• For pictures of the martyrs see BW18:295–305 and BW19:236–46.
  • For a list of resolutions adopted by the United Nations, regional bodies, national and provincial governments, and other actions taken, see BW18:92–6 and BW19:44–6.
  • For a list of the actions taken by the Bahá’í International Community, Bahá’í institutions and others see BW18:352–6, 424–5.
  • Iran Persecution, Iran; Persecution, Deaths; Persecution, Human rights; Persecution, Bans; Persecution; United Nations; Bahai International Community; Human rights; Yaran; BWNS
    1983 Apr The Government of Morocco prohibited all Bahá’í meetings. [BW19:49] Morocco Persecution, Morocco; Persecution, Bans; Persecution
    1983 23 Aug Seyyed Hussein Musavi Tabrizi, the Attorney General of Iran, declared all Bahá'í administrative activities illegal, thus requiring the dissolution of the National Spiritual Assembly of Iran, along with some 400 Local Assemblies which operated under its jurisdiction. [Iran Press Watch] Iran Persecution, Iran; Persecution, Other; Persecution, Bans; Persecution
    1983 29 Aug In Iran the Bahá’í Faith was banned in Iran and membership of Bahá’í institutions made a criminal offence. This order required the dissolution of the third National Spiritual Assembly and roughly 400 local assemblies. [BW19:43]
  • The National Spiritual Assembly was dissolved as well all Bahá’í institutions throughout the country. [BW19:43]
  • Despite the dissolution, the authorities continued to harass and intimidate the former National Spiritual Assembly members, former members of Local Spiritual Assemblies and other administrative officials around the country, as well as every individual who had signed the open letter defending the Bahá’í community. Between late 1983 and early 1984 over 500 Bahá’ís – most of whom were former council members or related to former members – were arrested without charge.

    In time, seven former members of the third National Spiritual Assembly were arrested and eventually executed by the government.

    • Jahángír Hidáyatí, who had already attracted much hostile attention from the Islamic regime as a board member of the Bahá’í-run Nawnahálán Corporation, was arrested on June 30, 1983, and held in solitary confinement in Evin prison for eleven months, during which time he was repeatedly tortured in an effort to persuade him. to recant his faith on public television. He refused. Hidáyatí was executed on May 15, 1984. [BW19p205]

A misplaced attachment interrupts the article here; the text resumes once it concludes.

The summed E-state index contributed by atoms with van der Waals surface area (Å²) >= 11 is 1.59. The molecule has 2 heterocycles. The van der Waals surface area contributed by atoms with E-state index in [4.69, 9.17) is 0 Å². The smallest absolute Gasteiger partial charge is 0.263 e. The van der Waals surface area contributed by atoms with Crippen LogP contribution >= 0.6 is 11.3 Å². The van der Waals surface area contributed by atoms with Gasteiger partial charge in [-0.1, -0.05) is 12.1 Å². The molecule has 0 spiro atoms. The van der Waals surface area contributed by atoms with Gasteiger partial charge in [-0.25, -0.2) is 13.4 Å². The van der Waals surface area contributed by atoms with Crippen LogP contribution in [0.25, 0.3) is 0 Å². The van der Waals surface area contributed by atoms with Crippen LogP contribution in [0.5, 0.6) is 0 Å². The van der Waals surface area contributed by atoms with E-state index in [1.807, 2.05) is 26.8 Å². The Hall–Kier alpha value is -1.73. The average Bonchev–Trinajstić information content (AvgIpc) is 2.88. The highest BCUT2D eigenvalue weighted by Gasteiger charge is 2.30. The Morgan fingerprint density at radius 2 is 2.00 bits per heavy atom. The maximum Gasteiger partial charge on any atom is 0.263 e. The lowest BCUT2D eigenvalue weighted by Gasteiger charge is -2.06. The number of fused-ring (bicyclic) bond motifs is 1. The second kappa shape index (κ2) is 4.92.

• Shápúr (Húshang) Markazí was arrested in September 1983. During the course of his imprisonment, torturers broke his ribs and damaged one eye so badly that it seriously impaired his vision. Their goal was reportedly to force him to admit to false charges implicating the Bahá’í institutions as a network involved in espionage and himself as a spy. He was executed on September 23, 1984.
    • Ahmad Bashiri was arrested in July of 1983 for serving on several Local Spiritual Assemblies in different towns and eventually on the National Spiritual Assembly of Iran. He was severely tortured during his 15 months in prison and finally executed on November 1, 1984.
    • Dr. Farhád Asdaqí was called to Tehran and asked to serve on the National Spiritual Assembly after the arrest of the second National Assembly. He did this until the third National Assembly was disbanded in September 1983. Dr. Asdaqí went into hiding in 1983 but was finally arrested in June 1984. He was executed on November 19, 1984 – after four months of imprisonment and torture.
    • Farid Bihmardi was elected and served on the last National Spiritual Assembly of Iran. He was arrested in the streets of Tehran and was imprisoned a total of twenty-two months in Evin prison. During this period he was tortured and spent nearly 9 months in solitary confinement. He was never allowed visitors and was executed on June 10, 1986. It is believed that he was hung; however, since he was buried before his family was told of his execution, no proper examination was done to determine the cause of death. [BW20p385]
    • Ardishír Akhtarí was arrested by four Revolutionary Guards from Zarbat Group at Evin on September 11, 1984 at his home. He spent over three years in prison before he was finally executed on September 28, 1987.
    • Amír-Husayn Nádirí was also arrested on September 11, 1984. He was imprisoned at Evin and Gohardasht where he was tortured extensively. He was held in detention for over three years before being executed with Ardishír Akhtarí on September 28, 1987. [BW20p387 note 232; A Faith Denied: The Persecution of the Baha’is of Iran]
  • Iran Persecution, Iran; Persecution, Bans; Persecution; National Spiritual Assembly, formation